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Talking Art & Food with Olimpia Zagnoli

Talking Art & Food with Olimpia Zagnoli

In the summer of 2020, renowned artist Olimpia Zagnoli covered the Eataly Kiosk in Flatiron Plaza with bright, pop art graphics – a vibrant beacon in the heart of Madison Square, celebrating Italian food, art, and design. We sat down with Olimpia to talk about her artistic process, her relationship to New York, and, of course, her favorite Italian foods.

When did you know you wanted to be an artist?

I grew up surrounded by family and friends doing all sorts of jobs, from set designers to painters, seamstresses, architects, and photographers, so I knew I could be an artist too if I wanted – and for some reason that felt more natural to me than going into accounting.

When was the first time you came to New York? What was your first impression of the city?

The first time it must have been 2008. It was the first time that I was physically in the city, but I’ve been there in my mind many times before. I was still sitting on the place when the flight attendant said “Thanks for flying with us, welcome to New York” and I started crying. One of my first memory is the street steam seen from the yellow frame of a cab’s window and the smell of carpeted stairs, pink detergent and hot dogs in the first apartment I stayed in. It doesn’t sound charming, but when that specific combination happens in other cities in the world, I always miss New York.

Olimpia Zagnoli | Photo by Jason Fulford
Photo by Jason Fulford

What has it been like to make art about NYC over the past years? How has your creative relationship to the city evolved?

New York City has been a great source of inspiration for me. From high-end museums to subway platforms, street style and food vendors, everything has the potential of becoming a masterpiece. I like to stay a bit, sketch while I’m there and then come home and process everything I’ve seen. Creating art about New York City is a little bit like creating art about the entire world.  

How does the city and the food inspire your artwork? 

Growing up watching lots of American shows, I’ve always been attracted to details surrounding the world of food in the US. From Solo cups, to colorful slushies, one-dollar pizzas, s’mores, double pops, Coke floats, banana splits, Fruit Loops – everything felt much more adventurous than the food I was used to consuming in my household. If you look at them from a color and shape perspective, there’s a lot I find inspiring for my work.  

Olimpia Zagnoli Eataly Kiosk Flatiron

What was your inspiration for the Eataly Kiosk? 

The idea was to create an overall graphic that could wrap the entire kiosk and bring some color for the people passing by every day. Among the various proposals, I decided to go with a typographic approach exploding the words Pizza, Gelato, Ciao and New York, taking inspiration from both the American and Italian visual vocabulary (for example, the work of Italian artist Alighiero Boetti and American graphic designer and architect Barbara Stauffacher Solomon).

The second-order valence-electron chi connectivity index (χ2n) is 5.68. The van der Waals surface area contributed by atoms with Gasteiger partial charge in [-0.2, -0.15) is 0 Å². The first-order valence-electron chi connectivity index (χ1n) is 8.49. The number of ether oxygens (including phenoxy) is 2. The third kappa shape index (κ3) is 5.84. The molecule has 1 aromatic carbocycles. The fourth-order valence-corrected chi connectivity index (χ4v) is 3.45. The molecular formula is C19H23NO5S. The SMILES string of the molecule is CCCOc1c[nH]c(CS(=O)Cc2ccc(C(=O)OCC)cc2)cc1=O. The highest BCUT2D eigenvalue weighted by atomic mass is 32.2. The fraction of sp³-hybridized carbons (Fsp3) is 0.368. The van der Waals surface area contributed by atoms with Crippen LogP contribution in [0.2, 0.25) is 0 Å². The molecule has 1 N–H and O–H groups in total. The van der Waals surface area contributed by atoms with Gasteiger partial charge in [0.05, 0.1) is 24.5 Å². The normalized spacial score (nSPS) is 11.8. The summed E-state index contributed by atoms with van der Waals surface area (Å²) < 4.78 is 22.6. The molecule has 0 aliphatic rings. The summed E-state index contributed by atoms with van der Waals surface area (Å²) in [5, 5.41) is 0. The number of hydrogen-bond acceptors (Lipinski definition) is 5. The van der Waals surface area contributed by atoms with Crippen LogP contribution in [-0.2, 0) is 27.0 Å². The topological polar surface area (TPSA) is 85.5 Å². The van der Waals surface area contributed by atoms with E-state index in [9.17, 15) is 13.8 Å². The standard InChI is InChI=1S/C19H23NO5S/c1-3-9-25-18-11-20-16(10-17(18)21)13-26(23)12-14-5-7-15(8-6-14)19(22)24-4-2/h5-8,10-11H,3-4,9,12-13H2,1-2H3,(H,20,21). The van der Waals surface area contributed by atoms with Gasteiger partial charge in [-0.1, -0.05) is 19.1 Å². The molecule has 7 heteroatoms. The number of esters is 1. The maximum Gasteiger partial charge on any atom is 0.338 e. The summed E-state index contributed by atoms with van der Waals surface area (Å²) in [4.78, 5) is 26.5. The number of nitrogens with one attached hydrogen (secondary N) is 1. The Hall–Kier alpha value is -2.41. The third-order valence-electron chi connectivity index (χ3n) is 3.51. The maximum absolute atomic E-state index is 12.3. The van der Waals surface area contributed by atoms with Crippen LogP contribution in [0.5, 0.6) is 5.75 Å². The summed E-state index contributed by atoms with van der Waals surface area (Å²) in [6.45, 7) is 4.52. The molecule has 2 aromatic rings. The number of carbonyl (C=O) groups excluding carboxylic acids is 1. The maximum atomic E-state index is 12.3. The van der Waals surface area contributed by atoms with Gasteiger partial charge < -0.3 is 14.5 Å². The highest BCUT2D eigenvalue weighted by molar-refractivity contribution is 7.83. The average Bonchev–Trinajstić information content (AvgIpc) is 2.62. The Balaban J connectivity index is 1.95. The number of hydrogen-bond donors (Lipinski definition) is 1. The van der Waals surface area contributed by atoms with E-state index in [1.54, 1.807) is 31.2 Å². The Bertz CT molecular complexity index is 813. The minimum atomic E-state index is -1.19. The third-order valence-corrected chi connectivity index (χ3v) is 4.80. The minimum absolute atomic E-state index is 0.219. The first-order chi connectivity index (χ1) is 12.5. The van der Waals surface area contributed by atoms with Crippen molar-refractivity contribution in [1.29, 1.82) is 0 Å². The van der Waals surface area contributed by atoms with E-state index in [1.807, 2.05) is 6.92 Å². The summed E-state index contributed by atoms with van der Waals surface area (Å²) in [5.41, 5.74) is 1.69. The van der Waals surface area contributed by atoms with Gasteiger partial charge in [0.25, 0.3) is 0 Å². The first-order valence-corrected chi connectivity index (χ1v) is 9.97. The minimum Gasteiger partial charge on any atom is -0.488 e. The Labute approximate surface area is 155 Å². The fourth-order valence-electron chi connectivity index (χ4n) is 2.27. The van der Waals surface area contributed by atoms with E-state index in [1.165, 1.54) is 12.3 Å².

Did the design come to you immediately or did you experiment with other designs?  

I usually sketch a lot as a way to translate my thoughts onto paper. Then I let it marinate a bit and transfer the idea I like the most on the computer to see the kind of impact colors will have on the final piece. If it doesn’t work, I just start all over from the beginning. In this particular case, I thought of three or four solutions for the kiosk until I came up with the one I felt more genuine for me. 

Many New Yorkers may be familiar with your art from other projects — how do you imagine they will react to seeing your work on the street? 

That I really don’t know. Despite being able to recognize my work or not, I hope people will enjoy this little bomb of color and flavor, and that it will inspire them to spend a little time outside perhaps seeing friends they haven’t seen in a while due to the current situation.  

Olimpia Zagnoli for Eataly

How does your Italian heritage come through in your artwork like the Kiosk? 

Colors and shapes are one of the ways I express myself in my work. A lot of the colors and shapes I use come from visions of nature on the Mediterranean sea, and also from the contrast between that and more urban environments like details of architecture, street signs, shoes in shop windows, statues in museums, tomatoes on the floor at the market.  

What is your own experience of Eataly, as a person living in Milan?

I go to Eataly in New York when I’m invited at somebody’s house for dinner and I want to bring a special something for them. I go to Eataly in Milan when I know I’m going to be home alone and I want to cook something special for myself.  

What is your favorite Italian food? And why do you think Italian food has such universal appeal around the world?

I think Italian food has an appeal around the world because it’s relatively simple but flavorful. It mostly involves just a few ingredients and it’s usually made with a sense of respect towards food which translates as love. This relationship between love and food is what makes me favor my grandma’s Tortelli di Zucca over everything else.

Grazie mille, Olimpia! Learn more about her work here, and be sure to catch her work at the Eataly Kiosk in Flatiron Plaza through 2020.